I must comment at this point that Heidi’s food aid programme was being executed with grim determination. After her first foray into Jan’s compound, accompanied by the wife of a farmer downriver, they were warned off by a landowner on whose land some of the Sotho community was living.

‘They are pretending to be poor,’ he’d said. ‘They have money.’  He strongly discouraged the initiative. It was evident that man was of the opinion that the Sotho were being devious and trying to pull the wool over the ladies’ eyes. But when Heidi checked Jan’s list she found only the names of jobless people. Jan hadn’t put his own name on the list because he has work and gets lunch on the days that he’s working for us. It was this attitude from a wealthy white that had only further strengthened her resolve to press ahead – no matter what the local white community thought of her.   

I was mixing the dough in my biggest stainless steel bowl – a legacy from my Zululand cooking school. The damn thing was still not really big enough and it was hard work. The dough mass was behaving like a recalcitrant monster, developing a will of its own as I worked and punched it around the bowl.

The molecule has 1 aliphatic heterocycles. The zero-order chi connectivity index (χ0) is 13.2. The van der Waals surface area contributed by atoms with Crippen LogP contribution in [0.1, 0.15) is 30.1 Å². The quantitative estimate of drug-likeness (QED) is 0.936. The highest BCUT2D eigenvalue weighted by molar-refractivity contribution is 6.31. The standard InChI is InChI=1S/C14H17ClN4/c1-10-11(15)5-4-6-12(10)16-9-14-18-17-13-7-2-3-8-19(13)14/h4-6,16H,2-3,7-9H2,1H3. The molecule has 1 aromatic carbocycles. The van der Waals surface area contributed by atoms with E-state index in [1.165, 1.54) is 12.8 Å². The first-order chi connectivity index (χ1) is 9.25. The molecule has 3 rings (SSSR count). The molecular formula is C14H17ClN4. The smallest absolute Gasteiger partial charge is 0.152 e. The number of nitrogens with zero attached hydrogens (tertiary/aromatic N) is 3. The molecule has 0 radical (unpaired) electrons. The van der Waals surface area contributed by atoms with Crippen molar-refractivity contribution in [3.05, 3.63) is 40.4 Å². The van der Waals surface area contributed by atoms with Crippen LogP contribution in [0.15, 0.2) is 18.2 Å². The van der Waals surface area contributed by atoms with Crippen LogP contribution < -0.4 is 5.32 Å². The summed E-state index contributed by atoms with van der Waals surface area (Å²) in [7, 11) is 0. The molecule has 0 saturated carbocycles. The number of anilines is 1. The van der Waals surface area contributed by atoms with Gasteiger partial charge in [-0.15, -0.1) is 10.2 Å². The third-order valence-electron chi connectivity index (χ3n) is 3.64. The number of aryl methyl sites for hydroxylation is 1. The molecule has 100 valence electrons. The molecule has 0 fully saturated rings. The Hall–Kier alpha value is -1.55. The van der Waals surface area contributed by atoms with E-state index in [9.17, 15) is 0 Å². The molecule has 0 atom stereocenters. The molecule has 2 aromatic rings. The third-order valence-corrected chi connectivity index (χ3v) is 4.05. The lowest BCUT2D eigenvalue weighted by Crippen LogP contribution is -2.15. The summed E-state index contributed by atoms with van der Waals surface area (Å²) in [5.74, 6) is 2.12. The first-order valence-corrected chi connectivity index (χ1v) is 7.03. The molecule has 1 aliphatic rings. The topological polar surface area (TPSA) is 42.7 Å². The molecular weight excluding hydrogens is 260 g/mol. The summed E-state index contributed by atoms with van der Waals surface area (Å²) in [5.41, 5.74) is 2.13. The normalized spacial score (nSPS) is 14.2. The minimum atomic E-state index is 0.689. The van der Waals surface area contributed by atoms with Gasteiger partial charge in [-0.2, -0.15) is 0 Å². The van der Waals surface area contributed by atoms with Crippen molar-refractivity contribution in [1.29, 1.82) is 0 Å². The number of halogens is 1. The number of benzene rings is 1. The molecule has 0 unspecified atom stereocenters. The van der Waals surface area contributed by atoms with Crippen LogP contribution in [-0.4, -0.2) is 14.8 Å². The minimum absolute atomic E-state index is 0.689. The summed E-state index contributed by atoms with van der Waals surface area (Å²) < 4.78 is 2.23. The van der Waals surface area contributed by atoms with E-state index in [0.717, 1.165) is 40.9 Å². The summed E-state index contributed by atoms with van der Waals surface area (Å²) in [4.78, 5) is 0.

I was breathing heavily and the effort forced a mood shift. Now here we are again, I thought. Once more the Newbys become the district pariahs. Showing themselves up to be k*****boeties  and lovers of the blex. People who don’t support their own kind – complete wastes of white skins.

I’ve heard it all before, I thought to myself as I slapped the dough monster viciously. This is what they invariably say: ‘You know that when you’re new in a community you must be careful. Don’t tread on your neighbour’s toes because we’re all in it together’.

Jy weet, ons mense moet saamtrek.’        

We heard it in the Umvoti district where it was okay to call the Zulus ‘monkeys’ and for German settler descendant farmers to jump on their female labourers in the mielie fields and hump away like bunny rabbits. I’d heard it in the Bonnievale district where it was perfectly fine to coerce a labourer to call himself a ‘Hotnot’ then reward him with a bottle of cheap wine. We’ve recently arrived from Hopefield where for some years,we were regarded with deep suspicion and resentment because we’d questioned a prevailing policy attitude of keeping black people out of the district at almost any cost. Now here in the Free State on the banks of the Vaal, we’re expected to fall into line with what most people believe to be The White Man’s Way.